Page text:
This is correct with respect to the general flow of information, but not with respect to how the verification works. In the simple case where the server sends one certificate which is signed by a CA that the client trusts, what the client checks is:
- Is the certificate well-formed and does is have acceptable parameters?
- Is the server name in the certificate identical to the name that the client is trying to connect to?
- Is the signature in the certificate a correct signature made by the CA's private key?
Note that the signature verification process is not an equality comparison. Making a signature and verifying a signature are complementary processes. It would not be possible to verify a public-key signature by signing and comparing results, since the verifier does not have the private key, which is required to calculate the signature.
Client verification on the server is done using Client CA's certificate by the server.
This is the only place where the public key of the respective CA's are used.
The client random is encrypted using the server's public key in the server's ssl certificate and sent to the server for decryption.
No. The client random is sent in plain text. It's the very first message sent by the client and no key has been established apart from the server's key pair, so this would only work if the server was capable of decryption, but servers that are up to modern standards only have signature keys. The point of the client random and the server random is to avoid replay attacks. There would be no point in keeping them secret.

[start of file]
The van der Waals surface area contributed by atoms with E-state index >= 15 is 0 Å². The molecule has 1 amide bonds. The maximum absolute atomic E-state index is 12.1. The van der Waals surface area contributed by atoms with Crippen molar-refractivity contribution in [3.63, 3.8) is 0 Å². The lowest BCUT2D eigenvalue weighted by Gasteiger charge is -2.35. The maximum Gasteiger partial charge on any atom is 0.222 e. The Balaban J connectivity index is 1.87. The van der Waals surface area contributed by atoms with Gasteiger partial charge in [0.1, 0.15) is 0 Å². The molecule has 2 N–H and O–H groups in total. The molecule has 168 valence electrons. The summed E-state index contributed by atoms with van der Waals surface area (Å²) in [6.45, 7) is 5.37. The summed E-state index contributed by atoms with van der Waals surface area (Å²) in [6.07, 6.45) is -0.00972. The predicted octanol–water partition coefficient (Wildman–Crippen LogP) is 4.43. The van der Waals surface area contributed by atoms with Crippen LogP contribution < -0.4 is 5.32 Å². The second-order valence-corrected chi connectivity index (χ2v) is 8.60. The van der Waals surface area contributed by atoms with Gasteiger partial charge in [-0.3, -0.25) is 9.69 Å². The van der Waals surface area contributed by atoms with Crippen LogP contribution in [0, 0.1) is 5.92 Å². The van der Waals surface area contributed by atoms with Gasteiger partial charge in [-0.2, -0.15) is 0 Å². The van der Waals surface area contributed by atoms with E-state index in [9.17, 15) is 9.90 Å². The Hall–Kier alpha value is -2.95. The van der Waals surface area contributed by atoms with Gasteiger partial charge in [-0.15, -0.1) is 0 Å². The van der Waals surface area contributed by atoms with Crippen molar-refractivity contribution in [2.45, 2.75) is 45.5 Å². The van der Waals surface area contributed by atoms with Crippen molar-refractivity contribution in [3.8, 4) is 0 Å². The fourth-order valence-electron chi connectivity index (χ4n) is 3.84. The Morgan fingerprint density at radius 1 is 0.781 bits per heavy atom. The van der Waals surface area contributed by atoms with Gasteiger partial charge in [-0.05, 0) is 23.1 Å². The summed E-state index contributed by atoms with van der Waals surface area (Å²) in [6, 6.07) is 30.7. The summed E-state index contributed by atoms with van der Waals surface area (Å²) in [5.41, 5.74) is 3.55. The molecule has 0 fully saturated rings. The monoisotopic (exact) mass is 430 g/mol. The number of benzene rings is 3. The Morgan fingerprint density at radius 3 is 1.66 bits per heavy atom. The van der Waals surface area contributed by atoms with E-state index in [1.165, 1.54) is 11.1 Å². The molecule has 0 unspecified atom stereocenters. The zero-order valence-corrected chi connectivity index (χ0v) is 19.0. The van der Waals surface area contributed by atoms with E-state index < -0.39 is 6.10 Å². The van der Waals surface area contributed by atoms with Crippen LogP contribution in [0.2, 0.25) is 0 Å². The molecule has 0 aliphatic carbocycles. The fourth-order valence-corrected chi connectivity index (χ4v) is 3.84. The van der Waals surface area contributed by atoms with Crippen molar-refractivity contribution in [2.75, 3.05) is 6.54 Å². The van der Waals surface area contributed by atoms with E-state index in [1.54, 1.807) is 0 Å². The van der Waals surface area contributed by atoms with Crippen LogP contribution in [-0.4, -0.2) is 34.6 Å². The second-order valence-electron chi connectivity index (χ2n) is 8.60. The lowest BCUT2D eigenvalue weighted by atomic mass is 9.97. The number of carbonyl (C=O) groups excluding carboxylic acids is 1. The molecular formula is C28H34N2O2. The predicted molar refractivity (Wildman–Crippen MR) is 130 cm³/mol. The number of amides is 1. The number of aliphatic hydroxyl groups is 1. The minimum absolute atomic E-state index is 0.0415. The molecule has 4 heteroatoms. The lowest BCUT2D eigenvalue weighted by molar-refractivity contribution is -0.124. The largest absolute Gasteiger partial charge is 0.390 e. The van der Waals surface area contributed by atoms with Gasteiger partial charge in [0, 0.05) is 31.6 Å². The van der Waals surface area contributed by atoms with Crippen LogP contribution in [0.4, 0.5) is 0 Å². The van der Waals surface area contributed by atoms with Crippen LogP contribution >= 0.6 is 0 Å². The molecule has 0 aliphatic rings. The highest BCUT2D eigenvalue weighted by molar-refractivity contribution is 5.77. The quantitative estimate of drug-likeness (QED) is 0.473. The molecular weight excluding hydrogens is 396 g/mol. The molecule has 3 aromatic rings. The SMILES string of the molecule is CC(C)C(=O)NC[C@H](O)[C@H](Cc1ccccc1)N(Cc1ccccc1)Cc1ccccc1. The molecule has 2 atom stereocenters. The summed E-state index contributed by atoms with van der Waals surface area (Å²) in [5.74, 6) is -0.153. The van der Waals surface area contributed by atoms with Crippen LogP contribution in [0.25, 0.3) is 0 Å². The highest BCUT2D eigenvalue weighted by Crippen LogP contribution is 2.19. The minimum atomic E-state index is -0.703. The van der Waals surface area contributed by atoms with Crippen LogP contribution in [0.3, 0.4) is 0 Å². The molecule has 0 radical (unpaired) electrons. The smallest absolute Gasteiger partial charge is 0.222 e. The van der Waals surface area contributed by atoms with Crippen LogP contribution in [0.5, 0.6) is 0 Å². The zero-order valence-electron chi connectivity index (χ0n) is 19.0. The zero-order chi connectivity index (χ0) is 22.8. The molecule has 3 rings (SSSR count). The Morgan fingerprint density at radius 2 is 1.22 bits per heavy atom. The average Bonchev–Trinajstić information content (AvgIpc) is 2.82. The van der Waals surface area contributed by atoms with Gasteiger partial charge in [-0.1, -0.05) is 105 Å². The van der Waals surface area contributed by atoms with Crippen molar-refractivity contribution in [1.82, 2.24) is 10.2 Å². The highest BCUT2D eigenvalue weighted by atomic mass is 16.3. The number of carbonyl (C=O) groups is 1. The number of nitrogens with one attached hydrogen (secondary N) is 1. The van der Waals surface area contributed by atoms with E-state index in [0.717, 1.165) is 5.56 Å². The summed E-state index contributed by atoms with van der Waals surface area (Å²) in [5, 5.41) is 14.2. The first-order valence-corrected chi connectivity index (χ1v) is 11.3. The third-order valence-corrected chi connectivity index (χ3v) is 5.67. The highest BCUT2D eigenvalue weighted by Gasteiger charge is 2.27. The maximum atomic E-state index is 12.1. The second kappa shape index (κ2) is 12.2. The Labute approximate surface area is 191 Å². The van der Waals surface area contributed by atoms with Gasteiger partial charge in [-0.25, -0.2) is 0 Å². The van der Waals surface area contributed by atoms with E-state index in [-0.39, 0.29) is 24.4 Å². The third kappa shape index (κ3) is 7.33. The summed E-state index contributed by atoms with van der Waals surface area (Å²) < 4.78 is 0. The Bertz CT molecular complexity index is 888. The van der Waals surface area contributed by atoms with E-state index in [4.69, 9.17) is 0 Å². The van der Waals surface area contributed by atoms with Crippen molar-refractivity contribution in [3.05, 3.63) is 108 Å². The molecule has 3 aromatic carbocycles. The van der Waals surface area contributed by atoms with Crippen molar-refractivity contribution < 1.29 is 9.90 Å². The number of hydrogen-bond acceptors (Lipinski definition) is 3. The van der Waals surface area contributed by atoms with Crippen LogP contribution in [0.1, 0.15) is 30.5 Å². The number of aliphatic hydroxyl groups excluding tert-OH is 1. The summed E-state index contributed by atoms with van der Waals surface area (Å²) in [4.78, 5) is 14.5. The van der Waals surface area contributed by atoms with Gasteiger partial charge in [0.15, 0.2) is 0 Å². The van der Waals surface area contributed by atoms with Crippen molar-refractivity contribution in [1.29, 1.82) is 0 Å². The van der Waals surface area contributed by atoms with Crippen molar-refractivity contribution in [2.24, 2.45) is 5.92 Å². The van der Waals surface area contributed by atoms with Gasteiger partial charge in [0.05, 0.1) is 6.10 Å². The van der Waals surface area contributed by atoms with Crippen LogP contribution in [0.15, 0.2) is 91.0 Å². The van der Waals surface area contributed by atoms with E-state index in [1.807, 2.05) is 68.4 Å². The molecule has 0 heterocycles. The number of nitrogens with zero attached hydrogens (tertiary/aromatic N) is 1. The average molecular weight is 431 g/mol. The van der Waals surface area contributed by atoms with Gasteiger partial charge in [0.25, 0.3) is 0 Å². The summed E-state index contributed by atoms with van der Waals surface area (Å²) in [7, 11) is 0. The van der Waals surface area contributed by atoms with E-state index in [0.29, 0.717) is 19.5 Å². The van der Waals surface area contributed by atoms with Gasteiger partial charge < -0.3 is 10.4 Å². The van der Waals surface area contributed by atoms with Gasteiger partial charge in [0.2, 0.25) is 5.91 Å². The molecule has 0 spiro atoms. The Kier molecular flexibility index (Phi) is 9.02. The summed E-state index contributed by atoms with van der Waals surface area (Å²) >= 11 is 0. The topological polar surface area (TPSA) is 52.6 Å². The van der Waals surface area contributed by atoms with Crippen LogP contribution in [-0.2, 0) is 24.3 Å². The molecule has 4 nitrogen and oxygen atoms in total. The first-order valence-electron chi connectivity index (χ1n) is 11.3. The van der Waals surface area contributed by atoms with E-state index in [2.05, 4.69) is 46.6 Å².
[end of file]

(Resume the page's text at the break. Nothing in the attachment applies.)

So, where exactly is the client's public key used?
Is the client's ssl certificate shared,
limited to only verification and has no contribution to key exchange and thus encryption?
The client public key is only used to verify that the client is who it claims to be. Likewise, the server public key is only used to verify that the server is who it claims to be. The session keys (pre-master secret and derived symmetric keys) are derived from the Diffie-Hellman key exchange.
Given that the client certificate and server's certificate are exposed in the handshake,
even though it cannot be used for getting useful data,
can the info in the certs (like CN,public key) be used to do DDoS kind of attacks?
The certificates are assumed to be public, at least for security properties other than privacy, so they aren't an attack concern, DoS or otherwise.
Regarding privacy, anybody can obtain a server's certificate by initiating a TLS connection to the server. In TLS ≤1.2, if a client sends a certificate as soons as it connects, this is also transmitted in clear text. In TLS 1.3, the latter part of the handshake is encrypted, so the client's certificate is private.